• Join over 1.2 million students every month
  • Accelerate your learning by 29%
  • Unlimited access from just £6.99 per month

an inspector calls review

Extracts from this document...

Introduction

An Inspector Calls - Post 1914 Drama At first, 'An Inspector Calls' appears to be a straight forward detective thriller. Then there's a interruption during a dinner party by an inspector who announces young Eva Smith's death. It then comes clear that each of the family members is connected to Eva; this turns the play into a "whodunit" enticing people into the play. The audience then want to know who is guilty of causing Eva's death this is getting them more and more involved in the play. Priestly uses a typical thriller structure like withholding important information and using dramatic devices like 'cliff-hangers' to get the audience involved and to maintain their interest. An Inspector Calls is a play based in 1912 but it was written in 1946. This play could be interoperated as a modern morality play, this is because all of the Birlings are guilty of committing one of the seven deadly sins; whether that be pride, sloth, envy or lust, each and every character is guilty. The inspector appears to then be showing them these mistakes, in hoping that they will learn from them. This is only successful from some of the Birlings however. The inspector then goes on to warn people in his final speech by saying "will be taught it in fire and anguish." A modern audience would see this as a reference to the imminent war, but it could also be interpreted as a reference to the punishment of hell in the medieval morality plays. ...read more.

Middle

This then makes the audience believe that Mr Birling might be responsible throughout the play as he seems to notice nothing but himself. This would have had an impact on the audience of 1947 onwards as it shows how narrow minded Mr Birling is. Eva Smith is viewed very differently from all of those in the Birling family and from Mr Croft. However throughout the play you wonder if Eva Smith is a real person, this is because the photograph is shown to each person individually; meaning the inspector could have different photographs to show each person, also the surname 'Smith' was a very common surname of that time, this could also make you believe that Eva is not real. Then when the inspector goes on to mention Daisy Renton you get a little more suspicious, is this the same person using another name as the inspector states? Or is she a totally different person that only Gerald Croft has got to know? This makes you ask yourself many questions drawing you into the play. "like a lot of these young women she used more than one name." this is showing us that Eva Smith is also known by other names however it could just be the inspector making it up due to the arrangement of the photographs he showed each of the family members, the girl they thought was Eva Smith could have been different girls. Therefore it is unlikely that any one of them actually is dead. ...read more.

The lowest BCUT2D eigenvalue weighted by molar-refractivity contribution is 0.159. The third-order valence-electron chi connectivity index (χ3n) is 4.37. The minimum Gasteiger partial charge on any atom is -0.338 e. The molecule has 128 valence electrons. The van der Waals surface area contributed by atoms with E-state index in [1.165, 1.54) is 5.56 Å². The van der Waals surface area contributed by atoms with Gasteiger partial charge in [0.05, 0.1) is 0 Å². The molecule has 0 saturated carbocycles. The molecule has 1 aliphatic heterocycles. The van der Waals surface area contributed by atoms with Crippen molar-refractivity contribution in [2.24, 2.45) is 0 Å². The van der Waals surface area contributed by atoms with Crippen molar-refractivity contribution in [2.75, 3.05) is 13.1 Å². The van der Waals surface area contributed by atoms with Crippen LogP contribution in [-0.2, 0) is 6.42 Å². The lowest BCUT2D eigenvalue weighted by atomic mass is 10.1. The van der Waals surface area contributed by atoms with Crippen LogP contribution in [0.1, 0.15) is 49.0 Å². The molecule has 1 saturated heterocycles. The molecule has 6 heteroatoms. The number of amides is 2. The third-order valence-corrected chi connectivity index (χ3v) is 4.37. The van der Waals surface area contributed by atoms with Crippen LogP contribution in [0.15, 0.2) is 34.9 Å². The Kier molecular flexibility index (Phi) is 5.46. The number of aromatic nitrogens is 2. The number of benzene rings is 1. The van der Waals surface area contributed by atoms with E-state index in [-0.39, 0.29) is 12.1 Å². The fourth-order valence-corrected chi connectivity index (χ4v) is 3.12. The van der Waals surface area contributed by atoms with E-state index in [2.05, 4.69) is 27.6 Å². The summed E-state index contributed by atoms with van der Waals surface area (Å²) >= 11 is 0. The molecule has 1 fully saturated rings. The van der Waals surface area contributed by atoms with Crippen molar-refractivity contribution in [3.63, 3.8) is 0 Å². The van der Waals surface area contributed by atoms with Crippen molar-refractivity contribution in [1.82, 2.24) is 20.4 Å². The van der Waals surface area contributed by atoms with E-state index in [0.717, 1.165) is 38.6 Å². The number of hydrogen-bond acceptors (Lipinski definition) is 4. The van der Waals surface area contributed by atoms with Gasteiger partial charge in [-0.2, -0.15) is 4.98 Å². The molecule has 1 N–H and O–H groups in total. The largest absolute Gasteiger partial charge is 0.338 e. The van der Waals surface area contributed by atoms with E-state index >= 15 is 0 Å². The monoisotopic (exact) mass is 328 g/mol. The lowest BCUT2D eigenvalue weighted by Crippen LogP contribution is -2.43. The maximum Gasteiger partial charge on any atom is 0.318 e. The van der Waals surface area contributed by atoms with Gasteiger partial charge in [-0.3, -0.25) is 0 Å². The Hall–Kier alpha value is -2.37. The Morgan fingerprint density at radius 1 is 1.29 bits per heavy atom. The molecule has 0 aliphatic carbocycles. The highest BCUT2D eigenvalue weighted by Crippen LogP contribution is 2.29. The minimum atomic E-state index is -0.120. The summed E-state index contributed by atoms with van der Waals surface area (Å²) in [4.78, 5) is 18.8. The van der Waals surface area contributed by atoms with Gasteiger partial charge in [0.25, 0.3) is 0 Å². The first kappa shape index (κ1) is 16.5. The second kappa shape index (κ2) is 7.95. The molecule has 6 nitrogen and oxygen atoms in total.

Conclusion

the interruption at the door then interrupts his speech making Mr Birling angry, the interruption then becomes more annoying to Mr Birling as it is an inspector who ends up grilling him and his family for the rest of the night making them revealing the sins they have committed. This again links in with the medieval brutality that the play is based on; you also start asking yourself questions like, why on this night of celebration would someone want to turn up and inform the family of a suicide? Furthermore, at the end of the play there is another interruption as the phone begins to ring. This happens just after Gerald discovers that there is no such inspector named Goole. So as Mr Birling asks the so-called inspector named Goole to wait in a room on his own the police ring to inform them of the death of young Eva, this makes the family buck up their ideas and gives them the chance to get their story straight as they have been through it all before. Thus, Priestly makes a very bold statement of the fact that many people in 1912 suffered similar things to Eva Smith. This then makes you see that Eva was grateful for her job as would many other young women be in that day of age, thus making you feel sympathy for her and making you get involved in the play. Priestly also uses this opportunity to show how the different classes of 1912 lived, showing that some people just didn't have the luck they needed to have a nice life in those days. ?? ?? ?? ?? Rhys Laidler ...read more.